Editor's Note: In our printed November/December issue, we incorrectly had UPS listed as USPS in Table 1. We apologize for our error and would like to clarify that Figure 1 was indeed supposed to say UPS.
On September 20, FedEx announced its 2017 general rate increase (GRI). UPS announced its 2017 GRI earlier on September 1. This year’s GRI actually shows the carriers going in different directions with their pricing: FedEx is reducing its US Domestic Express and Ground DIM divisor from 166 to 139, while UPS is holding (for now) at 166 for these services. FedEx announced a 4.9% average increase for Ground and a 3.9% increase for US Domestic Express, Export, and Import services. UPS announced an average increase of 4.9% for Ground and 4.9% for US Domestic Air services. The FedEx GRI will take effect on January 2, 2017, while the UPS GRI will take effect one week earlier on December 26, 2016.
Since these GRIs are described by the carriers as an average net, the actual impact to certain service level rates can vary greatly.
Both UPS and FedEx announced a 4.9% average increase for their Ground service; however, the 2017 Ground rates will be different between the two carriers, which is a first in many years. The US domestic air increase for FedEx (3.9%) is one percent less than the UPS Air increase (4.9%). While the average increase for FedEx is lower, it is very important to consider how these averages are calculated and which services will take the greatest increase.
The UPS increase is broken out by service level and weight breaks in Table 2 to give a better idea where the largest increases will take place. On average, Next Day Air and Next Day Air Saver will take less than the announced increases at 4.7%, while the Ground rates are slightly higher than 4.9%. Meanwhile, 2-Day and 3-Day rates will increase over six percent. Most shippers will utilize the less expensive Air services, thereby causing a greater impact than anticipated by the GRI announcement. It is also noteworthy that the 3-Day Zone 2, one-pound rate, upon which the minimum charge is based, went up seven percent. As always, minimums have a disproportionate impact on total cost relative to list rates for most shippers.
Table 3 shows how FedEx will follow UPS in the pattern of increases, but not in the amounts. Next Day Air will take the lowest average increase at 3.2%. The largest increase will take place on 2Day Air, with an overall 5.7% increase. However, the 3Day Air averages are misleading, and the minimum increase of 0% is a good indicator of why. Zones 2, 3, and 4 will increase 0% because shippers are aware that Ground service can typically get packages to those zones in two to three days, which means less demand for 3-Day service to those zones. Zones 5 and 6 will increase 7.2%, from one to 50 pounds, and zones 7 and 8 will go up 6.2% for the same weight range. This demonstrates how a 3.9% average increase can result in a much higher realized increase.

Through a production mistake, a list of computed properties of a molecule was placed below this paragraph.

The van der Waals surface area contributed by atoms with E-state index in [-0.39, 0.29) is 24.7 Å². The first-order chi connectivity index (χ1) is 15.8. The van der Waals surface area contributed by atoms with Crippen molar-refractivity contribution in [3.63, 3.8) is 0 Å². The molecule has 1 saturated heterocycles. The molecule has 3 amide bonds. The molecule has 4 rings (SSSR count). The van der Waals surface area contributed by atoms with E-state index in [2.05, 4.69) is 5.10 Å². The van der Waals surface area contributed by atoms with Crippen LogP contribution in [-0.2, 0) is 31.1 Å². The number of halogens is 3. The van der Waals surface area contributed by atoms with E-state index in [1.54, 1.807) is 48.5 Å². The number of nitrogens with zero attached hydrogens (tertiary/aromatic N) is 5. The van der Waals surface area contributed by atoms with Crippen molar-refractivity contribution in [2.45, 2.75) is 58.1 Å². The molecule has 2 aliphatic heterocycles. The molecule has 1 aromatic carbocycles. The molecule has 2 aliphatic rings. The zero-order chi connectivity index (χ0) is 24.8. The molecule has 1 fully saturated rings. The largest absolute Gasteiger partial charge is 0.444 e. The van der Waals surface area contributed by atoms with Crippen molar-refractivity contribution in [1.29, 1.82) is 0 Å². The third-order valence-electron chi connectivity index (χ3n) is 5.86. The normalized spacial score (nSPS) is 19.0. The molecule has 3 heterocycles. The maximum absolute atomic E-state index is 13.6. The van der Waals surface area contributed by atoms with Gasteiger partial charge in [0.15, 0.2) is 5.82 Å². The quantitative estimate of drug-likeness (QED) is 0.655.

Both carriers will be implementing changes to their accessorials, surcharges, and rating logic. FedEx will be changing its Express and Ground DIM divisor from 166 to 139 for all domestic shipments. It is apparent this will equate to a cost increase for shippers without a negotiated DIM divisor.
UPS, on the other hand, will make changes to how and when its Additional Handling Surcharge will be applied. On December 26, 2016, this surcharge will be charged to Air and International packages with the longest side greater than 48 inches (currently 60 inches). UPS will also start applying the Additional Handling Surcharge to SurePost packages on January 8, 2017.
FedEx will be adjusting its Fuel Surcharge percentage on a weekly basis instead of the normal monthly adjustment. This change will be effective on February 6, 2017. The effect of this change is a mixed bag. While it adds sensitivity to fuel price changes, it is typical for fuel prices to decrease slowly but rise quickly. Given this pattern, the weekly fuel surcharge adjustment will be a cost increase over the long run for shippers.
Other accessorials/surcharges increased along with the rates. The surcharges do not really have an average increase, but the individual increases vary from zero to 11%. Table 4 outlines the primary accessorial increases and compares the FedEx increases versus UPS.
Simplifying the Complex Increases
FedEx and UPS, while different in some ways, followed pretty much identical rules and policies, and in 2016 they had identical rates for most services. 2017 is unique in the way that the two carriers are diverging, not only in transportation rates, but also the DIM factor and fuel surcharge calculation. Analyzing the impact of the carrier GRIs prior to the implementation of the changes is highly recommended, as the realized impact will almost certainly be greater than the announced increases. Moreover, renegotiating contracts just got more complex as the 2017 changes will have major consequences on the total spend. A thorough analysis is a must to measure the true impact of the GRI.
Sam Simpson is a Senior Transportation Analyst at enVista. Sam’s diverse background includes expertise in negotiation, analytics, contracts, and vendor management. His main focus during his career has been generating savings through detailed analytics and process improvements. Sam’s experience as an analyst and negotiator gives him a unique perspective on opportunities to generate savings and improve processes.